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Mellonius

Saint Mellonius was an early 4th-century Bishop of Rotomagus (now Rouen) in the Roman province of Secunda Provincia Lugdunensis (now Normandy in France). He is known only from a 17th-century 'Life' of little historical value, meaning the historicity of his existence is uncertain.[1][2]

He is said to have been born near Cardiff in Wales, presumably at St Mellons, although the saint there is generally thought to be Saint Melaine, Bishop of Rennes. The two have, unfortunately, been hopelessly confused in many biographies. Mellonius' story tells how he travelled to Rome to pay the British tribute. He was there converted to Christianity by Pope Stephen I. He became the first Bishop of Rouen and died in AD 311. His feast day is 22 October. The church at Thiédeville is dedicated to him and he is said to have been baptised in a holy well at Héricourt. He may or may not be identical to the Bishop of Troyes of the same name who supposedly ruled in the 390s.

In the English translation of the 1956 edition of the Roman Martyrology, 'St Mellon' is listed under 22 October with the citation: At Rouen, St Mellon, Bishop, who was ordained by Pope St Stephen and sent thither to preach the Gospel.[3]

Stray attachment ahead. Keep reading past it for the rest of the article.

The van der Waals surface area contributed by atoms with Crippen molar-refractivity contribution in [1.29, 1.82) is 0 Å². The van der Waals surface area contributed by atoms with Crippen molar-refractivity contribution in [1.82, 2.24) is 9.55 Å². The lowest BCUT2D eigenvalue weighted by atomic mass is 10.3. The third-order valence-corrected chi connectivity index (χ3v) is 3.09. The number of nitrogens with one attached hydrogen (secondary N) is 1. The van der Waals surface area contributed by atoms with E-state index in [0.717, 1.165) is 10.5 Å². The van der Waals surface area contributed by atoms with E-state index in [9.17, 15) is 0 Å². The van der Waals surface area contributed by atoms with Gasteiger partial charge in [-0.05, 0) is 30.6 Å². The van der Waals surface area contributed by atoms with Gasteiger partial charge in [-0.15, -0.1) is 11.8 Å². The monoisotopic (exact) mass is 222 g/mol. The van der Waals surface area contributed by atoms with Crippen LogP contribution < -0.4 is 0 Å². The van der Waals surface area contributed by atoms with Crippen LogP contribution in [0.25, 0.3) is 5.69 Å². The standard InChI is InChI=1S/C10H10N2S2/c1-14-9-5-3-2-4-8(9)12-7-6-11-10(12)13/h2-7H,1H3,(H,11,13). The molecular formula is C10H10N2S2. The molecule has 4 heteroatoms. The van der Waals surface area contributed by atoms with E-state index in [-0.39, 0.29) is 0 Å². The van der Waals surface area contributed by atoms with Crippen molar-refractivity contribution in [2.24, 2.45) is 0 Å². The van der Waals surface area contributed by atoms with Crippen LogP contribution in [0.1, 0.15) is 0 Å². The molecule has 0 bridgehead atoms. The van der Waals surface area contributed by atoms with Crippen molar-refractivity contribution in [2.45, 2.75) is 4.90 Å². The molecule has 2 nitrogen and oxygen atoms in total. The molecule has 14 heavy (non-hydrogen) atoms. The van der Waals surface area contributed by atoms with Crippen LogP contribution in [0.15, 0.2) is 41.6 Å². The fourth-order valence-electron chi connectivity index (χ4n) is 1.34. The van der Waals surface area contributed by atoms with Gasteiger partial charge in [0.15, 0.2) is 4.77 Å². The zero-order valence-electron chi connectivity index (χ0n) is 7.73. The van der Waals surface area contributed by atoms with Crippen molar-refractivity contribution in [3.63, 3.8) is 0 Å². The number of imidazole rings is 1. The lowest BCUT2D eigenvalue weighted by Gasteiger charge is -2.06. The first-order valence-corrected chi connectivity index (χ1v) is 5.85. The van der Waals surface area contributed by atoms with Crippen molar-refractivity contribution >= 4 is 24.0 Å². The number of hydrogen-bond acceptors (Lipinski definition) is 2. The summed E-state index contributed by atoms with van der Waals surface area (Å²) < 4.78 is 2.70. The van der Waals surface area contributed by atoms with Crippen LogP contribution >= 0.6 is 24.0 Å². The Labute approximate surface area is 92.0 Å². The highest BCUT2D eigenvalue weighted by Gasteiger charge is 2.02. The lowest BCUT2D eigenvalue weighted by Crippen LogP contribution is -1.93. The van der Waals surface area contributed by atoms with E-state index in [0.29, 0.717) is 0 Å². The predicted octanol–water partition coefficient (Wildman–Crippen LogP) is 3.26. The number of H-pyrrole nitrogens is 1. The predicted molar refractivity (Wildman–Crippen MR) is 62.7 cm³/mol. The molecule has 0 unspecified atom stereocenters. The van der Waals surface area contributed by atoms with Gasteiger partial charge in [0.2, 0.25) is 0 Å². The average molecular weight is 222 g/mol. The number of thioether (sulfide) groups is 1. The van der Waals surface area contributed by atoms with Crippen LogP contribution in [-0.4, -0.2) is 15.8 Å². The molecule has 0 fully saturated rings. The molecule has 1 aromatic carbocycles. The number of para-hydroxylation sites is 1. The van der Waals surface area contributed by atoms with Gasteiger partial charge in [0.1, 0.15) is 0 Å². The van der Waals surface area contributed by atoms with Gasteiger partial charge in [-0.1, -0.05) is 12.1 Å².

In the 2004 edition of the Roman Martyrology, Mellonius is listed under the same date, 22 October, with the Latin name Mallóni. He is mentioned as follows: 'At Rothómagi (Rouen), bishop, who in that city announced the Christian faith and handed on the episcopate'.[4]

External links

  • Who Was Saint Mellon? - article at the parish website of St Mellon's Church in St Mellons, Cardiff
  • Geographical Essay appended to estate agent's particulars
  • Rumney History summary

References

  1. ^ *Sabine Baring-Gould (1907). Lives of the British Saints.
  2. ^ David Hugh Farmer, The Oxford Dictionary of Saints (5 rev. ed.) (Oxford University Press, 2011) [ http://books.google.com.au/books?id=_zJJtvK2_KsC&pg=PA307&lpg=PA307&dq=merewenna+dictionary+of+saints&source=bl&ots=4OuFjeWDu6&sig=84VKwtSx5biZHMSCUHSPO8NYAx0&hl=en&sa=X&ei=lfDvU-e5Kdjt8AXH6oCgDg&ved=0CCYQ6AEwBA#v=onepage&q=merewenna%20dictionary%20of%20saints&f=false Page 307].
  3. ^ The Roman Martyrology, 1961, The Newman Press, Westminster & Maryland, page 231.
  4. ^ Martyrologium Romanum, 2004, Vatican Press (Typis Vaticanis), page 584.
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